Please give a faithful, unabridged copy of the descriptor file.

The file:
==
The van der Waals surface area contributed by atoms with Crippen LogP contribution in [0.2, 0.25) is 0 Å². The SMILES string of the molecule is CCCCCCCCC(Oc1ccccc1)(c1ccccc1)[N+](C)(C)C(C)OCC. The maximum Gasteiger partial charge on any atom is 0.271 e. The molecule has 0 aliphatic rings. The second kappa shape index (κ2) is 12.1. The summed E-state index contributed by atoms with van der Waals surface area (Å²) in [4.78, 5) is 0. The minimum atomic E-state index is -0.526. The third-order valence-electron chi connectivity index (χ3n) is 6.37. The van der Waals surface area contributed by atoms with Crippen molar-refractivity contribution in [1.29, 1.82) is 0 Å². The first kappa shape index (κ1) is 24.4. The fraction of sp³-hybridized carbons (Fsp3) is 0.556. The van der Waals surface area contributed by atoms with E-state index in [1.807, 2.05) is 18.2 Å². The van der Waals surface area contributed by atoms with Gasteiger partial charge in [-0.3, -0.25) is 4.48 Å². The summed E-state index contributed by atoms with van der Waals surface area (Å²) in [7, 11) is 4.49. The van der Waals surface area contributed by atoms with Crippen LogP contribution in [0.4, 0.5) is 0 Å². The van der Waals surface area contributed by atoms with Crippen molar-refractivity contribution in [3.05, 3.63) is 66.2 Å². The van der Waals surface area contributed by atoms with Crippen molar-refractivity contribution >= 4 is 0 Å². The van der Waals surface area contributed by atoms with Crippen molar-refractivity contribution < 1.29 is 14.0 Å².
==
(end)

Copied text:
The van der Waals surface area contributed by atoms with Crippen LogP contribution in [0.2, 0.25) is 0 Å². The SMILES string of the molecule is CCCCCCCCC(Oc1ccccc1)(c1ccccc1)[N+](C)(C)C(C)OCC. The maximum Gasteiger partial charge on any atom is 0.271 e. The molecule has 0 aliphatic rings. The second kappa shape index (κ2) is 12.1. The summed E-state index contributed by atoms with van der Waals surface area (Å²) in [4.78, 5) is 0. The minimum atomic E-state index is -0.526. The third-order valence-electron chi connectivity index (χ3n) is 6.37. The van der Waals surface area contributed by atoms with Crippen molar-refractivity contribution in [1.29, 1.82) is 0 Å². The first kappa shape index (κ1) is 24.4. The fraction of sp³-hybridized carbons (Fsp3) is 0.556. The van der Waals surface area contributed by atoms with E-state index in [1.807, 2.05) is 18.2 Å². The van der Waals surface area contributed by atoms with Gasteiger partial charge in [-0.3, -0.25) is 4.48 Å². The summed E-state index contributed by atoms with van der Waals surface area (Å²) in [7, 11) is 4.49. The van der Waals surface area contributed by atoms with Crippen LogP contribution in [0.4, 0.5) is 0 Å². The van der Waals surface area contributed by atoms with Crippen molar-refractivity contribution in [3.05, 3.63) is 66.2 Å². The van der Waals surface area contributed by atoms with Crippen molar-refractivity contribution >= 4 is 0 Å². The van der Waals surface area contributed by atoms with Crippen molar-refractivity contribution < 1.29 is 14.0 Å².